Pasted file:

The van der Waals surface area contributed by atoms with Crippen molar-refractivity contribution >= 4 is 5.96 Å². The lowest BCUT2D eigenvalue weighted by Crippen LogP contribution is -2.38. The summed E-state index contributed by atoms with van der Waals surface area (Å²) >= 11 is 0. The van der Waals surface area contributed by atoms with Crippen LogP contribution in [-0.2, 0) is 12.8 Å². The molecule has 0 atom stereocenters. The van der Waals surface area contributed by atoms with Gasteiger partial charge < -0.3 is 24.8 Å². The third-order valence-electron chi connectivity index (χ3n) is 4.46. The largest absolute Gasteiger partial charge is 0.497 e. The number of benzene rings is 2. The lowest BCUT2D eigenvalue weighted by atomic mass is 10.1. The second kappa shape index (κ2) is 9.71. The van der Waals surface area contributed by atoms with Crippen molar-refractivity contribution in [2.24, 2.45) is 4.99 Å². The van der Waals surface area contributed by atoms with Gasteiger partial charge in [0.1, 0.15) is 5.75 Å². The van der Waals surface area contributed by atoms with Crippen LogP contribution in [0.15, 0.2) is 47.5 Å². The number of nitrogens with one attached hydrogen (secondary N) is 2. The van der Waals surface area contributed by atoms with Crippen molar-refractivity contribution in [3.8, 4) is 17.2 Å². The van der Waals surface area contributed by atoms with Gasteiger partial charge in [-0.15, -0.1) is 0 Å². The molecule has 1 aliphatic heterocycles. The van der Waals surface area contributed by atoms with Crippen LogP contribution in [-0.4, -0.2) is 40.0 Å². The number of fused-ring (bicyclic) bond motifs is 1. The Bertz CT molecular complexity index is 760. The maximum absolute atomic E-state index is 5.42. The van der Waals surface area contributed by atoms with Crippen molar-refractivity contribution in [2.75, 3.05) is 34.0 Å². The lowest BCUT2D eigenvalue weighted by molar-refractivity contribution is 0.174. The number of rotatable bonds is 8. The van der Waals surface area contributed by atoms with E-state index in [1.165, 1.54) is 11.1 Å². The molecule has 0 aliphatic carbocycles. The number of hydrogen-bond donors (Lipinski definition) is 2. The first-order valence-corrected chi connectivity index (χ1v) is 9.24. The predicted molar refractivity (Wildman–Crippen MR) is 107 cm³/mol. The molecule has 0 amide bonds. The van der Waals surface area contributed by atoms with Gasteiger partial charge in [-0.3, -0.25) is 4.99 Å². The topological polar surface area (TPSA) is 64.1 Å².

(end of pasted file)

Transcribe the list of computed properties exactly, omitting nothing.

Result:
The van der Waals surface area contributed by atoms with Crippen molar-refractivity contribution >= 4 is 5.96 Å². The lowest BCUT2D eigenvalue weighted by Crippen LogP contribution is -2.38. The summed E-state index contributed by atoms with van der Waals surface area (Å²) >= 11 is 0. The van der Waals surface area contributed by atoms with Crippen LogP contribution in [-0.2, 0) is 12.8 Å². The molecule has 0 atom stereocenters. The van der Waals surface area contributed by atoms with Gasteiger partial charge < -0.3 is 24.8 Å². The third-order valence-electron chi connectivity index (χ3n) is 4.46. The largest absolute Gasteiger partial charge is 0.497 e. The number of benzene rings is 2. The lowest BCUT2D eigenvalue weighted by atomic mass is 10.1. The second kappa shape index (κ2) is 9.71. The van der Waals surface area contributed by atoms with Crippen molar-refractivity contribution in [2.24, 2.45) is 4.99 Å². The van der Waals surface area contributed by atoms with Gasteiger partial charge in [0.1, 0.15) is 5.75 Å². The van der Waals surface area contributed by atoms with Crippen LogP contribution in [0.15, 0.2) is 47.5 Å². The number of nitrogens with one attached hydrogen (secondary N) is 2. The van der Waals surface area contributed by atoms with Crippen molar-refractivity contribution in [3.8, 4) is 17.2 Å². The van der Waals surface area contributed by atoms with Gasteiger partial charge in [-0.15, -0.1) is 0 Å². The molecule has 1 aliphatic heterocycles. The van der Waals surface area contributed by atoms with Crippen LogP contribution in [-0.4, -0.2) is 40.0 Å². The number of fused-ring (bicyclic) bond motifs is 1. The Bertz CT molecular complexity index is 760. The maximum absolute atomic E-state index is 5.42. The van der Waals surface area contributed by atoms with Crippen molar-refractivity contribution in [2.75, 3.05) is 34.0 Å². The lowest BCUT2D eigenvalue weighted by molar-refractivity contribution is 0.174. The number of rotatable bonds is 8. The van der Waals surface area contributed by atoms with E-state index in [1.165, 1.54) is 11.1 Å². The molecule has 0 aliphatic carbocycles. The number of hydrogen-bond donors (Lipinski definition) is 2. The first-order valence-corrected chi connectivity index (χ1v) is 9.24. The predicted molar refractivity (Wildman–Crippen MR) is 107 cm³/mol. The molecule has 0 amide bonds. The van der Waals surface area contributed by atoms with Gasteiger partial charge in [-0.3, -0.25) is 4.99 Å². The topological polar surface area (TPSA) is 64.1 Å².